Bisphenol-A and Female Infertility: A Possible Role of Gene-Environment Interactions. Xiaona Huo, Dan Chen, Yonghua He, Wenting Zhu, Wei Zhou, and Jun Zhang. Int J Environ Res Public Health. 2015 Sep; 12(9): 11101–11116. Bisphenol-A and Female Infertility: A Possible Role of Gene-Environment Interactions

2. Koch HM, Lorber M, Christensen KL, Pälmke C, Koslitz S, Brüning T. Identifying sources of phthalate exposure with human biomonitoring: results of a 48h fasting study with urine collection and personal activity patterns. Int J Hyg Environ Health. 2013 Nov;216(6):672-81. doi: 10.1016/j.ijheh.2012.12.002. Epub 2013 Jan 18. PMID: 23333758.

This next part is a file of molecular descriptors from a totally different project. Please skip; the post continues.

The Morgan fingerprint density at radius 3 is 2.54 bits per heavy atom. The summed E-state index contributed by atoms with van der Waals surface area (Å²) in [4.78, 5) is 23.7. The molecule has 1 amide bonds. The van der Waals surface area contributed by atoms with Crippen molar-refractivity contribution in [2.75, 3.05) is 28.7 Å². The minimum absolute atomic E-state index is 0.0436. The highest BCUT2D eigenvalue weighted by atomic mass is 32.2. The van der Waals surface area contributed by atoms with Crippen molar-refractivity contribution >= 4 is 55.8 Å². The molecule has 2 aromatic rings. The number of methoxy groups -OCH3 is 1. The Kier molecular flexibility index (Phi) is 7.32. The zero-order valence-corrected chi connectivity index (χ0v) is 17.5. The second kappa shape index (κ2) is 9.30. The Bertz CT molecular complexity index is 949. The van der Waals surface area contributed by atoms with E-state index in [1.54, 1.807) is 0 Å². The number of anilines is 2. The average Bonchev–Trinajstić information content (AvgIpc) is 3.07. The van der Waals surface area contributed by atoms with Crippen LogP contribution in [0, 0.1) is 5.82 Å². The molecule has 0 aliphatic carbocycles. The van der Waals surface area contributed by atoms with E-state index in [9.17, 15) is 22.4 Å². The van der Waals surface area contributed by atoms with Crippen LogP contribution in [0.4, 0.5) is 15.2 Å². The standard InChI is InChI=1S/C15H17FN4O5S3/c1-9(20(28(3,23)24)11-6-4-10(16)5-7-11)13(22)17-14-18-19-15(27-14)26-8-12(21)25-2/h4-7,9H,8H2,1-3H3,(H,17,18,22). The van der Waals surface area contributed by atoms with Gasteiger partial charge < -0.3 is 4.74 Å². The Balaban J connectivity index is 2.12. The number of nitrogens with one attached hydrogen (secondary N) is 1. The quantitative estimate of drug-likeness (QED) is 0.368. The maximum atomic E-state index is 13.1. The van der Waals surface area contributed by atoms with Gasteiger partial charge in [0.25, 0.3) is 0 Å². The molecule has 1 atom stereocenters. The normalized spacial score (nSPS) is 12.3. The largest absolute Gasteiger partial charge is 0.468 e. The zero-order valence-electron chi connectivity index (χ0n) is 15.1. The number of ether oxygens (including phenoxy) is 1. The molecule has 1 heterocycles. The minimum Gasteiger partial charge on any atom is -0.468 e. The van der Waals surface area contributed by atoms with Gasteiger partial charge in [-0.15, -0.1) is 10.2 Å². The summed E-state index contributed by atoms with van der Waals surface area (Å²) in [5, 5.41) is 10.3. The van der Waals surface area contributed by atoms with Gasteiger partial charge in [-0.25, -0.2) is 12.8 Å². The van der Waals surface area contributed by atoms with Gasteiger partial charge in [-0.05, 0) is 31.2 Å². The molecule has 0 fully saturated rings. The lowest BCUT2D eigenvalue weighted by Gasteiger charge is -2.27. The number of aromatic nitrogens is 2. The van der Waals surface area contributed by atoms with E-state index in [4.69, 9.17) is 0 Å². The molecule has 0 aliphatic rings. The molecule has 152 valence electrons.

Nonstick chemicals linked to infertility.  2009. 

Fei, C., . . . and J. Olsen. 2009. Maternal Levels of Perfluorinated Chemicals and Subfecundity. Human Reproduction 24(in press). DOI:10.1093/humrep/den490

Fei, C., . . . and J. Olsen. 2008. Prenatal Exposure to Perfluoroocanoate (PFOA) and Perfluorooctanesulfonate (PFOS) and Maternally Reported Developmental Milestones in Infancy. Environmental Health Perspectives 116(October):1391. [Go to]

Fei, C., . . . and J. Olsen. Perfluorinated Chemicals and Fetal Growth: A Study within the Danish National Birth Cohort. Environmental Health Perspectives 115(November):1677

 

 

Share on Facebook
Facebook
Email this to someone
email

Share with a friend
Call Now Button